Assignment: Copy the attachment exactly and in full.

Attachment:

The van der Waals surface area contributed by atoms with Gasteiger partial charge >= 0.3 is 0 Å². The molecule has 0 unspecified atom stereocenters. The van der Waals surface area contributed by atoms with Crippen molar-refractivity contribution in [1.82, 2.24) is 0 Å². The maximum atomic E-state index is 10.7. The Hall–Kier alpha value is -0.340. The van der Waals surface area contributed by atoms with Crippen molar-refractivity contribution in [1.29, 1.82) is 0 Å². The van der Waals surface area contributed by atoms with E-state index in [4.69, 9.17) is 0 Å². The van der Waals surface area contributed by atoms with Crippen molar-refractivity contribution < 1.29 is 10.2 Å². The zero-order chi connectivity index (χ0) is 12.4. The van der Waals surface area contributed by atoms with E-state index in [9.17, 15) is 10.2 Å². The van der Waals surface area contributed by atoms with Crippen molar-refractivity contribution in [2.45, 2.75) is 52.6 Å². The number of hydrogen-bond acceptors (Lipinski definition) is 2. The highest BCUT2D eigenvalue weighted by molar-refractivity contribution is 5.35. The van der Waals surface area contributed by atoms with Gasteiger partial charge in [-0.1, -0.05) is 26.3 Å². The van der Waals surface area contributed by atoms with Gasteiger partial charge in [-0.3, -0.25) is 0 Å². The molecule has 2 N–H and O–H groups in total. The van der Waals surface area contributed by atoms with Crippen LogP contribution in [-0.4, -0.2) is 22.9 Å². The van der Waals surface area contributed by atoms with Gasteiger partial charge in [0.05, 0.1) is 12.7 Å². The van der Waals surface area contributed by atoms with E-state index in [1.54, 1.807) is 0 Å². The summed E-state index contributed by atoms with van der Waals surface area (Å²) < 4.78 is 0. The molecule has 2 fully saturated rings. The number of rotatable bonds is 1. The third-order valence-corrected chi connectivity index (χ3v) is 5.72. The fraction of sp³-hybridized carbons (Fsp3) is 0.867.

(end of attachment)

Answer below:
The van der Waals surface area contributed by atoms with Gasteiger partial charge >= 0.3 is 0 Å². The molecule has 0 unspecified atom stereocenters. The van der Waals surface area contributed by atoms with Crippen molar-refractivity contribution in [1.82, 2.24) is 0 Å². The maximum atomic E-state index is 10.7. The Hall–Kier alpha value is -0.340. The van der Waals surface area contributed by atoms with Crippen molar-refractivity contribution in [1.29, 1.82) is 0 Å². The van der Waals surface area contributed by atoms with E-state index in [4.69, 9.17) is 0 Å². The van der Waals surface area contributed by atoms with Crippen molar-refractivity contribution < 1.29 is 10.2 Å². The zero-order chi connectivity index (χ0) is 12.4. The van der Waals surface area contributed by atoms with E-state index in [9.17, 15) is 10.2 Å². The van der Waals surface area contributed by atoms with Crippen molar-refractivity contribution in [2.45, 2.75) is 52.6 Å². The number of hydrogen-bond acceptors (Lipinski definition) is 2. The highest BCUT2D eigenvalue weighted by molar-refractivity contribution is 5.35. The van der Waals surface area contributed by atoms with Gasteiger partial charge in [-0.1, -0.05) is 26.3 Å². The van der Waals surface area contributed by atoms with Gasteiger partial charge in [-0.3, -0.25) is 0 Å². The molecule has 2 N–H and O–H groups in total. The van der Waals surface area contributed by atoms with Crippen LogP contribution in [-0.4, -0.2) is 22.9 Å². The van der Waals surface area contributed by atoms with Gasteiger partial charge in [0.05, 0.1) is 12.7 Å². The van der Waals surface area contributed by atoms with E-state index in [1.54, 1.807) is 0 Å². The summed E-state index contributed by atoms with van der Waals surface area (Å²) < 4.78 is 0. The molecule has 2 fully saturated rings. The number of rotatable bonds is 1. The third-order valence-corrected chi connectivity index (χ3v) is 5.72. The fraction of sp³-hybridized carbons (Fsp3) is 0.867.